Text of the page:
Nondistinct elements  Unlike typical sorted data structures, a monotonic stack allows duplicate element values. However, their relative order is still maintained based on the insertion order.
 Amortized O(1) ops  Individual push/pop may take O(n) time if many elements are popped, but over a sequence of ops, it takes O(1) amortized time. Similar to dynamic arrays.
 Space efficiency  Monotonic stack is space efficient, requiring only O(n) space in addition to the input array of size n. Much less than a sorted array.
 Online processing  It can incrementally process elements in a stream without looking at future elements. Useful for online algorithms.
 Resets relations  A new maximum or minimum resets the relevant comparisons and relations from then on. Does not retain full history.
 No random access  Direct random access is not supported. Only sequential LIFObased push/pop access.
 Generic data  Can work with any data types that can be compared, like numbers, strings, etc. Not restricted to only numbers.
Difference between Monotonic Stacks and Normal Stacks
The key differences between normal stacks and monotonic stacks are:
 Ordering  Normal stacks have no ordering of elements. Monotonic stacks maintain ascending or descending order.
 Push operation  In normal stacks, push is always O(1). In monotonic stacks, push can be O(n) in the worst case if elements are popped to maintain order, but is O(1) amortized over a sequence of operations.
 Pop operation is O(1) for normal and monotonic stacks.
 Peek operation  Peek is O(1) for both. Returns top element.
 Element access  Normal stacks allow random access to any element. Monotonic stacks only allow sequential push/pop access in LIFO order.
 Applications  Normal stacks are used for reversing orders, tracking states, etc. Monotonic stacks are used to find previous/next significant elements in sequences.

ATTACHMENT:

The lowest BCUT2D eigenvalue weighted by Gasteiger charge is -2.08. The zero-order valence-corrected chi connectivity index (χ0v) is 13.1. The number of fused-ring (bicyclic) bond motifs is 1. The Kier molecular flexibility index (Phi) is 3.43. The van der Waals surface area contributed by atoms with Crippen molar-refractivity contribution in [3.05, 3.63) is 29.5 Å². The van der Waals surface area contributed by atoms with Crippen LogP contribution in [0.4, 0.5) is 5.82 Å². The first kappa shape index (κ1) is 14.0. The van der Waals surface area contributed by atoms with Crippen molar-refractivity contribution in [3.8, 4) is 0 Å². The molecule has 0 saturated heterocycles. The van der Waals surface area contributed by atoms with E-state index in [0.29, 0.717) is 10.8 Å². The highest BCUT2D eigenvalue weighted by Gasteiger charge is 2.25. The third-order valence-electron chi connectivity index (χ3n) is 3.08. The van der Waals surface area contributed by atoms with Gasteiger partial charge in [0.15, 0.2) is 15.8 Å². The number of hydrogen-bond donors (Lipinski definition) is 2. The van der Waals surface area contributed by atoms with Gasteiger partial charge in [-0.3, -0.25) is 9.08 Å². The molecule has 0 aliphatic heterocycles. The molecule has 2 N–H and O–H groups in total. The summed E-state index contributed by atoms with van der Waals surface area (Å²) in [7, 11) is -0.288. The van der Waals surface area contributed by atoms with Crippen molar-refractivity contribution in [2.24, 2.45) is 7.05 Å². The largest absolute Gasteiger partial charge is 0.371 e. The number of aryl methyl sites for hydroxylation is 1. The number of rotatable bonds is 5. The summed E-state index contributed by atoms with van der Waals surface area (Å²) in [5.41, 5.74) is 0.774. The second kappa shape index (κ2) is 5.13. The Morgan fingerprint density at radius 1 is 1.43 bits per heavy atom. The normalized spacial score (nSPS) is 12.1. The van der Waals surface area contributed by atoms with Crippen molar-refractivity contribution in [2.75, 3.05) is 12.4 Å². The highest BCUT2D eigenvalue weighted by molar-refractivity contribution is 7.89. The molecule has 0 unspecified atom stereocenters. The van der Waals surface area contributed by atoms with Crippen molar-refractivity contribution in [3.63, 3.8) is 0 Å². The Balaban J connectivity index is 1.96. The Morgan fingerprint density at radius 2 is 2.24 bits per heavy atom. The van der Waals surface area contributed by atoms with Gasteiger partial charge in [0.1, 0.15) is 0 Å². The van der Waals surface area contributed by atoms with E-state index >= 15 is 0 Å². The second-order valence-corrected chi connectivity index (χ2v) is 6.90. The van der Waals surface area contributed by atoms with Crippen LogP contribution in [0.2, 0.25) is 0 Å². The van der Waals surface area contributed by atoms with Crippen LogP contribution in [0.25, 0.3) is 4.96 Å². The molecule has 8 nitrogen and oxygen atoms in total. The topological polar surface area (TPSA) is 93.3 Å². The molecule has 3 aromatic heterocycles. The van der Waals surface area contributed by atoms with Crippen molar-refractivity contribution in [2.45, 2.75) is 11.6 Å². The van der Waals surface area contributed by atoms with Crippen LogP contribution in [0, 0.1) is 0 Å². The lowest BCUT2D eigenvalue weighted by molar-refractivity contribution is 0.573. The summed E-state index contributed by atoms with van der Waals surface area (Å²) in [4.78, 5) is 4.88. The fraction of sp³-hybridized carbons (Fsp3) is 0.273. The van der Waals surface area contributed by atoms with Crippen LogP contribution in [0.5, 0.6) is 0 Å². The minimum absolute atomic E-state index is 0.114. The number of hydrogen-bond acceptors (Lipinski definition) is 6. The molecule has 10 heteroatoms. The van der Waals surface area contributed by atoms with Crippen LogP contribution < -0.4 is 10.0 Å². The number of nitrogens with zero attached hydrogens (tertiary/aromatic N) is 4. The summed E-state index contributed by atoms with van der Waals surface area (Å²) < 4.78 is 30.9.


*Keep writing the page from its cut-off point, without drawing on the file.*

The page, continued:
Space complexity  Both require O(n) extra space for a sequence of n elements.
 Implementation  Monotonic stacks need just a few additional lines of code to check/maintain order while pushing.
So, in summary, monotonic stacks differ only in maintaining a sort order while having similar LIFO access. This ordering allows efficient algorithms to find relatively greater/smaller elements in sequences.
Advantages of Monotonic Stacks
 Optimal time complexity  Problems like the next greater/smaller element, stock span, etc., can be solved in O(n) time using a naive approach with a monotonic stack versus O(n^2). Maintaining the sort order allows tracking useful elements to calculate answers.
 Space efficient  Monotonic stack only requires O(n) extra space and the input array. No additional data structure is needed.
 Easy to implement  A monotonic stack can be implemented easily by modifying a few lines of code for a regular stack to check/maintain sort order while pushing.
 Versatile  Both increasing and decreasing variants allow for solving different problems. Increasing order is useful when looking ahead and decreasing when looking behind.